The September marsh is ablaze with goldenrod and sumac. There’s a golden theme this week.
1. Caryopteris. Abuzz with pollen-packed bees.
2. Clematis durandii, perfectly blue with sunshine yellow centres.
3. Jerusalem artichoke or sunchokes; marsh wildings stealing space from Japanese anemones.
4. Golden Bantam corn. The rabbit missed a few.
5. Butternut squash.
6. Golden fleshed first gleaning of Laratte and Desiree potatoes.
More Six on Saturday garden snapshots can be found in the comments section of the host, www. Thepropagatorblog.wordpress.com
We had 2 heatwaves in July. The rest of the month was really hot but didn’t quite make “official heatwave” status. It is humid from dawn till dawn. My water barrels are empty. There are rabbits everywhere. The beagle is too hot to bother them. The algae in the river stinks at low tide. On the plus side, it is too hot and dry for mosquitoes. A couple of good thunderstorms would be very welcome, but so far the garden is loving it! It is lush and green when I’d expect baked and brown. Here are my six specials from the garden this week.
1. Anemone japonica ‘robustissima’. As the name suggests this is a very hardy individual, taking over the marsh-front border with gusto. It throws up its tall flower heads in late summer, and will flower prolifically from now until frost. For me it is the first floral harbinger of fall. In a couple of weeks it will be infiltrated by wild jerusalem artichokes, causing me to chunter on about ‘clearing out’, ‘redesigning’, ‘no more pink and yellow combos’ and so on. But it will still be August, too hot & humid for such intense activity. By the time the weather co-operates I will be ‘over it’ for another year.
2. Germander. Teuchrium Chamaedrys. This one is also a sign of summer’s end. A lovely edging in the sunny border. Some years I clip it. This does not feel like a formal edging year. In a normal climate it would be evergreen. It is a nice alternative to boxwood, which is not really hardy through our winters.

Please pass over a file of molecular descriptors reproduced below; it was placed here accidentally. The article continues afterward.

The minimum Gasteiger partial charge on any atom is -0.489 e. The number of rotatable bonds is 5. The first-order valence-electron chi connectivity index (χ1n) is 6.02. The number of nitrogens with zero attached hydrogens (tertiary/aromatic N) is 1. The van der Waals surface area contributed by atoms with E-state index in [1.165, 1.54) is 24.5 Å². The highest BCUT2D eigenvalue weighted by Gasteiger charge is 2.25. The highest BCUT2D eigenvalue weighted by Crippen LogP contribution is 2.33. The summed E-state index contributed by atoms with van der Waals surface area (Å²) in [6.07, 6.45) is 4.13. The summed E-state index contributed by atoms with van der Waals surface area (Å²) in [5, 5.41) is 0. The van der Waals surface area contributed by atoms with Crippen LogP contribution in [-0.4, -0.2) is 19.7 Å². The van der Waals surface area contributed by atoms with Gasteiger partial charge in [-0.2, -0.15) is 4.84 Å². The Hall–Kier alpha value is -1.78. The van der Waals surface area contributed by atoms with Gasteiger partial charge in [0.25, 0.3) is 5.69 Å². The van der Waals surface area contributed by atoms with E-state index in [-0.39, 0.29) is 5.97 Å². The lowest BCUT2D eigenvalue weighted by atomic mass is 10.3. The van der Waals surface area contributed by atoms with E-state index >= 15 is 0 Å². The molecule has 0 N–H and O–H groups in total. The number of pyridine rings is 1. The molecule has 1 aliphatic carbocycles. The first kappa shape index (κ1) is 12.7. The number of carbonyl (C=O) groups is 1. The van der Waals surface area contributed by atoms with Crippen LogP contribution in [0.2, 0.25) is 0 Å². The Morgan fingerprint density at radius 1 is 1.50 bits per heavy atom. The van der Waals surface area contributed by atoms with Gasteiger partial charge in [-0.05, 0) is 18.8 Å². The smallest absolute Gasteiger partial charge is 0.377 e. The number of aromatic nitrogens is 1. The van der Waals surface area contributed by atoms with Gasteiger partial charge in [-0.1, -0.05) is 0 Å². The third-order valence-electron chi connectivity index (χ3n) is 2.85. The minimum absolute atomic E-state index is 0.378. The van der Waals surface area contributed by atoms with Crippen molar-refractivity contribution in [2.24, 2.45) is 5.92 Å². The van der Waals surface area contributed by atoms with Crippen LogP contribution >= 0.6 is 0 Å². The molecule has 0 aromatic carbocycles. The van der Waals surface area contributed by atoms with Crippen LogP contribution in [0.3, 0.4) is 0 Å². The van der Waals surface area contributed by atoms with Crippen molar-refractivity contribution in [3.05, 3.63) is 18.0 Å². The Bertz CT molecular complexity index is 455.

3. Phlox. Another harbinger. I don’t know which one this is but it is medium height and hides all kinds of ugly rose stems and burned out clematis vines.
4. White lace-cap hydrangea. This was an element in my first white garden. It is the nicest hydrangea, first to flower and repeating until frost. The white flower is so clear and clean. Sadly it is now being thirsty-ed out by the thuggish redbud tree and will have to be moved to another part of the garden. Another job for the Fall. I’ll take cuttings as soon as the current heatwave is over….I’d hate to lose it as I’ve never seen a prettier one.
5. Crookneck Squash. One plant, still too many squashes!
6. Onions! I have at last grown a decent crop. They are not show quality by any means, but they are big enough to slice rather than pickle! It’s only taken 30 years…..these are no-dig which I am turning to more and more.
So there you are, Six on a Very Hot and Sticky Saturday! For more gardening excitement visit the propagator’s site http://www.thepropagatorblog.com and have a wonderful week.
August brings in more hot, humid days with brilliant sunshine. While the rest of the US is reeling from heat, fire and flood we are enjoying embarrassingly perfect weather. Enter the Bold and the Beautiful.
- Lilies. As anticipated the coral pink with orange accents clashes perfectly with the unexpectedly purple dahlia in the same pot. They are good in a vase with the coral phlox below so they will be planted close by as soon as they’ve done flowering
2. Sunflower. There’s very little yellow allowed here. I make an exception for sunflowers in August and September. This one is “Elf”, a dwarf variety with full size flowers. I also grew “Italian White” which is a paler lemon yellow.
3. Hydrangea. This one came from a florist in a pot with shiny paper. 3 years later after the coldest winter on record, it flowers! The flowers are gorgeous, pure white and massive! I have a lot of blue mophead hydrangeas too.
4 Zinnias. I just love these complicated showoffs! Benarys Giants. They have to live in the vegetable garden ‘cus they don’t play well with anything else!
5. Phlox are dominating the garden at the moment. I’ve lost the name of this short coral pink one, and this one is David, much taller, approaching 6 feet.
6. Abraham Darby. One of the most spectacular roses I’ve ever grown, strongly scented. Now in the second flush of flowers. Rubbing noses with my little hedge of germander.
These are my Six. Hope you all have a great weekend and take a minute to see what Mr Propagator is up to on holiday, at thepropogatorblog.wordpress.com